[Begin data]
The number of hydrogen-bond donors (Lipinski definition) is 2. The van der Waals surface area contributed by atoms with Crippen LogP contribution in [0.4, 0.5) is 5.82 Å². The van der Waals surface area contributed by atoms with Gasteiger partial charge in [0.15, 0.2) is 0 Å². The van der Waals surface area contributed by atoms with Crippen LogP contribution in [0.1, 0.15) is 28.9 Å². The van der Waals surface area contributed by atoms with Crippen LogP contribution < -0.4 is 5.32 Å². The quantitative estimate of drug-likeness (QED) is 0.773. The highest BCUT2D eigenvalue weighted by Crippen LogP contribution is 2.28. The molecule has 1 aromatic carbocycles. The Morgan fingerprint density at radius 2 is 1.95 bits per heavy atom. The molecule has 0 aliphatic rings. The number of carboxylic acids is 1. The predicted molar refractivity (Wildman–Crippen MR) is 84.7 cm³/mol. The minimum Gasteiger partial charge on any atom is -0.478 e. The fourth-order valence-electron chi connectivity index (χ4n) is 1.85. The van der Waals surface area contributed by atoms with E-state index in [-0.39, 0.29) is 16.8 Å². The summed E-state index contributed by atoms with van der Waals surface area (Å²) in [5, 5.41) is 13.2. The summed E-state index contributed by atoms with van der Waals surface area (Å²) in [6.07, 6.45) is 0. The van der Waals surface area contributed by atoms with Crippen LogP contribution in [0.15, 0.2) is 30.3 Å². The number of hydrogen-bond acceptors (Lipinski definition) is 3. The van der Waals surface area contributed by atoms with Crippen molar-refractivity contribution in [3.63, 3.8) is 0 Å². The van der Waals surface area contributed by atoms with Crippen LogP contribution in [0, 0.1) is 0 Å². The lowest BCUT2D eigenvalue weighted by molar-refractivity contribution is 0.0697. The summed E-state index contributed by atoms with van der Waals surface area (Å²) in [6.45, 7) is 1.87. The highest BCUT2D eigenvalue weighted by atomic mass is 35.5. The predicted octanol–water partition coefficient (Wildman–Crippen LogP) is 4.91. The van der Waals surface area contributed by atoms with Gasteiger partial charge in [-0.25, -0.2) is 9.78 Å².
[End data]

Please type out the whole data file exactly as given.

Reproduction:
The number of hydrogen-bond donors (Lipinski definition) is 2. The van der Waals surface area contributed by atoms with Crippen LogP contribution in [0.4, 0.5) is 5.82 Å². The van der Waals surface area contributed by atoms with Gasteiger partial charge in [0.15, 0.2) is 0 Å². The van der Waals surface area contributed by atoms with Crippen LogP contribution in [0.1, 0.15) is 28.9 Å². The van der Waals surface area contributed by atoms with Crippen LogP contribution < -0.4 is 5.32 Å². The quantitative estimate of drug-likeness (QED) is 0.773. The highest BCUT2D eigenvalue weighted by Crippen LogP contribution is 2.28. The molecule has 1 aromatic carbocycles. The Morgan fingerprint density at radius 2 is 1.95 bits per heavy atom. The molecule has 0 aliphatic rings. The number of carboxylic acids is 1. The predicted molar refractivity (Wildman–Crippen MR) is 84.7 cm³/mol. The minimum Gasteiger partial charge on any atom is -0.478 e. The fourth-order valence-electron chi connectivity index (χ4n) is 1.85. The van der Waals surface area contributed by atoms with E-state index in [-0.39, 0.29) is 16.8 Å². The summed E-state index contributed by atoms with van der Waals surface area (Å²) in [5, 5.41) is 13.2. The summed E-state index contributed by atoms with van der Waals surface area (Å²) in [6.07, 6.45) is 0. The van der Waals surface area contributed by atoms with Crippen LogP contribution in [0.15, 0.2) is 30.3 Å². The number of hydrogen-bond acceptors (Lipinski definition) is 3. The van der Waals surface area contributed by atoms with Crippen molar-refractivity contribution in [3.63, 3.8) is 0 Å². The van der Waals surface area contributed by atoms with Crippen LogP contribution in [0, 0.1) is 0 Å². The lowest BCUT2D eigenvalue weighted by molar-refractivity contribution is 0.0697. The summed E-state index contributed by atoms with van der Waals surface area (Å²) in [6.45, 7) is 1.87. The highest BCUT2D eigenvalue weighted by atomic mass is 35.5. The predicted octanol–water partition coefficient (Wildman–Crippen LogP) is 4.91. The van der Waals surface area contributed by atoms with Gasteiger partial charge in [-0.25, -0.2) is 9.78 Å².